Analogue beauty and simplicity of form is what you can expect from these small exhibitions at Lisbon’s Culturgest Art Gallery. One ticket will grant you access to both presentations, each one with its own unique personality. One very still (Geys), the other very lively (Palolo), both very analogue and ready to be seen up to September 9th.
The Culturgest Art Gallery recently peeked my interest with a poster showcasing Contact Sheets of 35mm black and white film, entitled ‘The Shadows of Lisbon’ by Jef Geys. That the ticket also gave access to António Palolo’s unpublished analogue motion artwork was a pleasant surprise.
In 1998 the artist Jef Geys happened to visit Lisbon, having then taken some photographs with the same visual motif: shadows projected on the surfaces of the city. From these stills some were masterfully selected and curated by Miguel Wandschneider, who calls attention to the fact that even though these pictures have nothing to do with the elaborate artistic concepts and statements that contemporary art is based upon, they are somehow ‘available to art’. I believe he says this because the images are beautiful studies of form, texture and light; intriguing in the way the subject is taken out of its context.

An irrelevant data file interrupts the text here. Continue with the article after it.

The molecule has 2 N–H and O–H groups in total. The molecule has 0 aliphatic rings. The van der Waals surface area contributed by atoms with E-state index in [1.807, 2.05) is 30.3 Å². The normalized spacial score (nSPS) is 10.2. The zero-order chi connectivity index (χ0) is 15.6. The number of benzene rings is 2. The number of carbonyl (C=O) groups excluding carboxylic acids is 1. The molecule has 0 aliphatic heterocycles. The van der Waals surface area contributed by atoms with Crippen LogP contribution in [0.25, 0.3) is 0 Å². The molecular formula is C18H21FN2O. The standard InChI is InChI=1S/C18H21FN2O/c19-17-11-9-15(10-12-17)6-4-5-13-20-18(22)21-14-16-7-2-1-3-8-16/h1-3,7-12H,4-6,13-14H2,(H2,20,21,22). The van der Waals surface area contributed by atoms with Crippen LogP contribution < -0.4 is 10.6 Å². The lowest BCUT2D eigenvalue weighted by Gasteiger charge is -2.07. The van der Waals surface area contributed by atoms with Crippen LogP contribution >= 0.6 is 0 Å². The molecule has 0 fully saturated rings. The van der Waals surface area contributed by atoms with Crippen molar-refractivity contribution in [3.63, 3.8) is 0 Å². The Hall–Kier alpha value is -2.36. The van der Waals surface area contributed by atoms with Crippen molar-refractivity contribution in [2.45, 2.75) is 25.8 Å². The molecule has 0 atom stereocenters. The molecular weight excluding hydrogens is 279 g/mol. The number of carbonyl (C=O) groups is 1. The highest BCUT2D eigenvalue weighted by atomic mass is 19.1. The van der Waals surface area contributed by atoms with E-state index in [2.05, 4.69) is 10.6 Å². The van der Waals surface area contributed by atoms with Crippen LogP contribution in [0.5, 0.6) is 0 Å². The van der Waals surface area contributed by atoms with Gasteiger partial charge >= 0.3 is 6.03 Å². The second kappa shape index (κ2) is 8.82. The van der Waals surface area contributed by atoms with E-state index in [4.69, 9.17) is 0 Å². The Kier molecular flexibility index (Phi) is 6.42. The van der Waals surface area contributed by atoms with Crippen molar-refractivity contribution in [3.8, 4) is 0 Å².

António Palolo’s work, on the other end, is full of vibrant colours, frantic motions and deep abstractions. A series of small films are the results of the unpublished experiments Palolo did with 8mm and Super 8 film, all the way back in the 60s and 70s.
The first group of films is mainly focused in the deconstruction of the human body, the shapes, organic and geometric, dancing across the screen in a frenzy reminiscent of the Russian Constructivists.
The rest of the movies are abstractions worthy of the best science fiction awards. The plays of light on the textures and simple materials captured in such a dreamy way that one completely believes one is witnessing the Big Bang itself, in all its Super 8mm analogue glory.
I very much recommend the visit, so I hope whoever happens to be walking the streets of Lisbon until September 9th feels compelled to take a look.